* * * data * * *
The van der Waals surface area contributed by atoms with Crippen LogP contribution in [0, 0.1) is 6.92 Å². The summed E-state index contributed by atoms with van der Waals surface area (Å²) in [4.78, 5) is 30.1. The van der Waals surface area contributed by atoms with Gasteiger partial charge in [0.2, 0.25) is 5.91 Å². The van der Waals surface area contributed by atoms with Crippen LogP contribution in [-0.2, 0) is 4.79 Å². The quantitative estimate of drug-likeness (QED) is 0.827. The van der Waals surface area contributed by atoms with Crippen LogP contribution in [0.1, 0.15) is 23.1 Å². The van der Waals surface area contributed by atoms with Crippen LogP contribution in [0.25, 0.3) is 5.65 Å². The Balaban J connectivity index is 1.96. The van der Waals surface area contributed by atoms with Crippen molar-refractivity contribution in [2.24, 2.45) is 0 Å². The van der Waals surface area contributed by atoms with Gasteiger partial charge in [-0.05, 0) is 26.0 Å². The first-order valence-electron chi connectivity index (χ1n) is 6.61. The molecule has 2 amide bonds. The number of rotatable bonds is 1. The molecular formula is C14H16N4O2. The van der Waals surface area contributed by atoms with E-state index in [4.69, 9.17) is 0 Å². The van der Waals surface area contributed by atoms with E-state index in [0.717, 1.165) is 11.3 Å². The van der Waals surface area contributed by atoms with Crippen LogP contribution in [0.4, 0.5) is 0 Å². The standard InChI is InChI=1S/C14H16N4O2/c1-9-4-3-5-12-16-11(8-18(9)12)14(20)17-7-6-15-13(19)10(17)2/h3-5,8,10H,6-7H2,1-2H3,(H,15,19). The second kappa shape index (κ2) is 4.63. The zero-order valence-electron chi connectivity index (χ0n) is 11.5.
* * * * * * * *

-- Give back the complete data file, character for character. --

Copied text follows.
The van der Waals surface area contributed by atoms with Crippen LogP contribution in [0, 0.1) is 6.92 Å². The summed E-state index contributed by atoms with van der Waals surface area (Å²) in [4.78, 5) is 30.1. The van der Waals surface area contributed by atoms with Gasteiger partial charge in [0.2, 0.25) is 5.91 Å². The van der Waals surface area contributed by atoms with Crippen LogP contribution in [-0.2, 0) is 4.79 Å². The quantitative estimate of drug-likeness (QED) is 0.827. The van der Waals surface area contributed by atoms with Crippen LogP contribution in [0.1, 0.15) is 23.1 Å². The van der Waals surface area contributed by atoms with Crippen LogP contribution in [0.25, 0.3) is 5.65 Å². The Balaban J connectivity index is 1.96. The van der Waals surface area contributed by atoms with Crippen molar-refractivity contribution in [2.24, 2.45) is 0 Å². The van der Waals surface area contributed by atoms with Gasteiger partial charge in [-0.05, 0) is 26.0 Å². The first-order valence-electron chi connectivity index (χ1n) is 6.61. The molecule has 2 amide bonds. The number of rotatable bonds is 1. The molecular formula is C14H16N4O2. The van der Waals surface area contributed by atoms with E-state index in [4.69, 9.17) is 0 Å². The van der Waals surface area contributed by atoms with E-state index in [0.717, 1.165) is 11.3 Å². The van der Waals surface area contributed by atoms with Crippen LogP contribution in [0.4, 0.5) is 0 Å². The standard InChI is InChI=1S/C14H16N4O2/c1-9-4-3-5-12-16-11(8-18(9)12)14(20)17-7-6-15-13(19)10(17)2/h3-5,8,10H,6-7H2,1-2H3,(H,15,19). The second kappa shape index (κ2) is 4.63. The zero-order valence-electron chi connectivity index (χ0n) is 11.5.